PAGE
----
Upon entering the Simpkins Lee auditorium, banners proclaiming ‘we want sex equality’  set a political agenda, showing that this production doesn’t beat about the bush in tackling Made in Dagenham’s subject matter: the gender wage gap. A domestic scene replete with period kitchenware gives a heritage feel, and the sound of live music from behind a curtain promises an exciting musical evening. The play opens in this domestic setting, where a woman wakes her husband up in bed, but this soon changes as the production contrasts domestic and working life, exploring the real lives of employees working on production lines.

This musical is based on real events, centred around the lives of the women behind the Ford machinists strike of 1968, and this student production certainly succeeds in emphasising the humour of the script even if it deals with serious issues. Traditional gender roles are highlighted: the men work in a Ford factory in Dagenham and the women work in a sewing factory, the performers acting in their gender groups. The humour is risqué from the start; for instance, we see the women discussing their sex lives at work – but the production is also brave in its serious moments, for example when a female character is a victim of domestic violence and the female chorus all brand him a ‘bastard.’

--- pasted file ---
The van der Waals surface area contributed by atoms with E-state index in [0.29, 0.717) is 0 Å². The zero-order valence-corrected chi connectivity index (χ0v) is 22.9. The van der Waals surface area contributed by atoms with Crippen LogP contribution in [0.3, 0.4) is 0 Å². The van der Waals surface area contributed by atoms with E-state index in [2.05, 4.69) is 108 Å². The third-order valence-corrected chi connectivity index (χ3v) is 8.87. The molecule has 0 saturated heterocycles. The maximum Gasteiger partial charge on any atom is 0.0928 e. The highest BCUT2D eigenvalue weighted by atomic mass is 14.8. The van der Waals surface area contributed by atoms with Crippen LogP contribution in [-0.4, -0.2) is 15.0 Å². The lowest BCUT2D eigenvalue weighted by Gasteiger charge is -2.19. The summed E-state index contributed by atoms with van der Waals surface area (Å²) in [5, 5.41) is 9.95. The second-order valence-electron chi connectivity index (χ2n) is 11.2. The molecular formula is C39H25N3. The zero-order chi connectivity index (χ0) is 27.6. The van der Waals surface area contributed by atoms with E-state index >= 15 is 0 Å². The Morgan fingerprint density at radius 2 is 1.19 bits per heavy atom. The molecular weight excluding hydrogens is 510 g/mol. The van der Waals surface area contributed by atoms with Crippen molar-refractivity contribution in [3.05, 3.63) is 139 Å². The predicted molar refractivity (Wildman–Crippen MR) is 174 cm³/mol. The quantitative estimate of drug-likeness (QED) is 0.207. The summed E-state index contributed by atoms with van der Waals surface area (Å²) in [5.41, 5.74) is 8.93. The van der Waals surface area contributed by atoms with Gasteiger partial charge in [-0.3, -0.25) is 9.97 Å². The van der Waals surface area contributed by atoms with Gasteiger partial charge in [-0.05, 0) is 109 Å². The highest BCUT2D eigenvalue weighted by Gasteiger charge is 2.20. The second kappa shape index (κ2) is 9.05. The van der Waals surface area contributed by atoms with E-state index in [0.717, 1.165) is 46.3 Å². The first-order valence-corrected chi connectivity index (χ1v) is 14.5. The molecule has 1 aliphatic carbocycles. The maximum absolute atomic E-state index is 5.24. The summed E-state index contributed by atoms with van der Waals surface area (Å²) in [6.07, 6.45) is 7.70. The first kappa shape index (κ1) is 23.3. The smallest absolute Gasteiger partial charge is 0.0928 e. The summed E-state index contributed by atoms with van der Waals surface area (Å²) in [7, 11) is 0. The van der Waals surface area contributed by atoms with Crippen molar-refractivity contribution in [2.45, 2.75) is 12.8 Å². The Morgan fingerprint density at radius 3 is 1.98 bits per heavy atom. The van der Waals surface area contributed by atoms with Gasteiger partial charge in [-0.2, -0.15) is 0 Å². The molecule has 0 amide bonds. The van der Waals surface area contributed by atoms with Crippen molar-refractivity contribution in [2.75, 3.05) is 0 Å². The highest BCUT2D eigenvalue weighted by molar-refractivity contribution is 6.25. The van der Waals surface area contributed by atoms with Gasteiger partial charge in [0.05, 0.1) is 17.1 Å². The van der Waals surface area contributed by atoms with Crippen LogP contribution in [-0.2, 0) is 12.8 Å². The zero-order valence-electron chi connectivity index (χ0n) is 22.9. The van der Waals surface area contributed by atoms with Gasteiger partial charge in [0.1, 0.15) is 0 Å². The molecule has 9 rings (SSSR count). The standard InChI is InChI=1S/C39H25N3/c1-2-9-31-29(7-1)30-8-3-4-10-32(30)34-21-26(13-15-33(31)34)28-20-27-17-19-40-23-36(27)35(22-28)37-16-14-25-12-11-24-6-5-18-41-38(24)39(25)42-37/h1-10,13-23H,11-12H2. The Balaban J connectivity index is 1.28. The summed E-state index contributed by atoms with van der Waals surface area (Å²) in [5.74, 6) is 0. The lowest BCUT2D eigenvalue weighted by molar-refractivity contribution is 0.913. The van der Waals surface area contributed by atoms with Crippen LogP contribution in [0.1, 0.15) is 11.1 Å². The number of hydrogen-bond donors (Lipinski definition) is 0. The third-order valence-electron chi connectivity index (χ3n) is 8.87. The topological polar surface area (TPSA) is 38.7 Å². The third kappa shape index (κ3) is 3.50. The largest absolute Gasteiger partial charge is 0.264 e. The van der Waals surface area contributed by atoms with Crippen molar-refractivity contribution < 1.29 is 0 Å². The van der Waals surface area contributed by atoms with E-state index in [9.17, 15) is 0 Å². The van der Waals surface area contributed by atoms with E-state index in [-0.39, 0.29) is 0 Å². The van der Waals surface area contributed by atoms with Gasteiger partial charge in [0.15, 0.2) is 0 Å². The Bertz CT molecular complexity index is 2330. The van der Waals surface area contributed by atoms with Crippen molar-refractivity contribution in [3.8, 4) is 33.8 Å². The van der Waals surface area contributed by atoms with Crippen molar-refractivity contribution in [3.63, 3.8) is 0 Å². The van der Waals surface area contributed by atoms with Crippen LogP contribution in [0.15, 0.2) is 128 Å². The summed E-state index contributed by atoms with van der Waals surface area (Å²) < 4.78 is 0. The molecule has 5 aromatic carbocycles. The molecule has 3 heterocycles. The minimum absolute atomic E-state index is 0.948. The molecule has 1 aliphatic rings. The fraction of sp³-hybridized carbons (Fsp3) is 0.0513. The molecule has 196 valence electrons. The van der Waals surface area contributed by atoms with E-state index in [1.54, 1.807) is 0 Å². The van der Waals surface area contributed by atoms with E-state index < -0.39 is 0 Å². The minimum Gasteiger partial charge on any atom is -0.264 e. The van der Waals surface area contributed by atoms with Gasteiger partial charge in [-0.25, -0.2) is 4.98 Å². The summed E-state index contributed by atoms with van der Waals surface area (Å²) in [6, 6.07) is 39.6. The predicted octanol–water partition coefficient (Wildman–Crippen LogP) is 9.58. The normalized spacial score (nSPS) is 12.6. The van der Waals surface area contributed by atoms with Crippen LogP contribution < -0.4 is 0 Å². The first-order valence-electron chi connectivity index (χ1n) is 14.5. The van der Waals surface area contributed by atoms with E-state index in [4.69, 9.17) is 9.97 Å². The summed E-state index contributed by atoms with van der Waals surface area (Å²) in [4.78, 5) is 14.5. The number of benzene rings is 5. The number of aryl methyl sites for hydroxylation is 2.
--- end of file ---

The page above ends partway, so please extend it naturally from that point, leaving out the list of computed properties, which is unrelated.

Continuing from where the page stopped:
The lighting is key in transforming the Simpkins Lee, cleverly evoking a factory scene. The projection of a Ford symbol on the back wall symbolises the dominance of the industry in the play. Scenes with the Prime Minister (Joe Peden) highlight gender equality as a national issue, depicting negotiations with union leaders, and class differences are also highlighted – the brutality of the system is shown when a factory manager mentions how many men he may have to lay off from the production line.

This production is equally affecting in its powerful group performances and its subtler moments, for example a touching duet when a couple get back together after separating. The quality of the singing is excellent, and the show feels fresh and exciting. Ultimately this a cleverly staged production featuring impressive performances from the entire cast.